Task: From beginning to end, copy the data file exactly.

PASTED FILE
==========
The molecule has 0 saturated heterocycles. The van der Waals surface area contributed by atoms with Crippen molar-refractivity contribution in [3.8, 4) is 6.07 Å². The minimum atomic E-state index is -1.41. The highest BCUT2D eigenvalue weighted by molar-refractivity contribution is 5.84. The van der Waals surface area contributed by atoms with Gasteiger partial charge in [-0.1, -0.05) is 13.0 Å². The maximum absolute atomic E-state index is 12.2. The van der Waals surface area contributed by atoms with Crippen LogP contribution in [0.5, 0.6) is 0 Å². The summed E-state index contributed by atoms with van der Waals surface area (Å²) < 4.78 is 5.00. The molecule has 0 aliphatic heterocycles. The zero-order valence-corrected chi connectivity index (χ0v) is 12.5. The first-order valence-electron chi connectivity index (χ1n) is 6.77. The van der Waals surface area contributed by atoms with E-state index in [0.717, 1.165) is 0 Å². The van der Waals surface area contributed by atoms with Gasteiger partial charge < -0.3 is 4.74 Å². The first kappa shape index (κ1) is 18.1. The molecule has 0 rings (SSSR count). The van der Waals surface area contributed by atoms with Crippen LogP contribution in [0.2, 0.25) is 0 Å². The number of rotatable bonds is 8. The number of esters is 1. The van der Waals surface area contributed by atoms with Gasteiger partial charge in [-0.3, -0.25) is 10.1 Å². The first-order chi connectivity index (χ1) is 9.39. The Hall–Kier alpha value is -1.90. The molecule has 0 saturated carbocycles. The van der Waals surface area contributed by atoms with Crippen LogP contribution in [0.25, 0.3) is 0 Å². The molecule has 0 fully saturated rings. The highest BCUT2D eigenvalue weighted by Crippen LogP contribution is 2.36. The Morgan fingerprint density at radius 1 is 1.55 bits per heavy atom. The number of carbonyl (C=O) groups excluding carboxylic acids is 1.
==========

The molecule has 0 saturated heterocycles. The van der Waals surface area contributed by atoms with Crippen molar-refractivity contribution in [3.8, 4) is 6.07 Å². The minimum atomic E-state index is -1.41. The highest BCUT2D eigenvalue weighted by molar-refractivity contribution is 5.84. The van der Waals surface area contributed by atoms with Gasteiger partial charge in [-0.1, -0.05) is 13.0 Å². The maximum absolute atomic E-state index is 12.2. The van der Waals surface area contributed by atoms with Crippen LogP contribution in [0.5, 0.6) is 0 Å². The summed E-state index contributed by atoms with van der Waals surface area (Å²) < 4.78 is 5.00. The molecule has 0 aliphatic heterocycles. The zero-order valence-corrected chi connectivity index (χ0v) is 12.5. The first-order valence-electron chi connectivity index (χ1n) is 6.77. The van der Waals surface area contributed by atoms with E-state index in [0.717, 1.165) is 0 Å². The van der Waals surface area contributed by atoms with Gasteiger partial charge < -0.3 is 4.74 Å². The first kappa shape index (κ1) is 18.1. The molecule has 0 rings (SSSR count). The van der Waals surface area contributed by atoms with Crippen LogP contribution in [0.2, 0.25) is 0 Å². The number of rotatable bonds is 8. The number of esters is 1. The van der Waals surface area contributed by atoms with Gasteiger partial charge in [-0.3, -0.25) is 10.1 Å². The first-order chi connectivity index (χ1) is 9.39. The Hall–Kier alpha value is -1.90. The molecule has 0 saturated carbocycles. The van der Waals surface area contributed by atoms with Crippen LogP contribution in [0.25, 0.3) is 0 Å². The molecule has 0 fully saturated rings. The highest BCUT2D eigenvalue weighted by Crippen LogP contribution is 2.36. The Morgan fingerprint density at radius 1 is 1.55 bits per heavy atom. The number of carbonyl (C=O) groups excluding carboxylic acids is 1.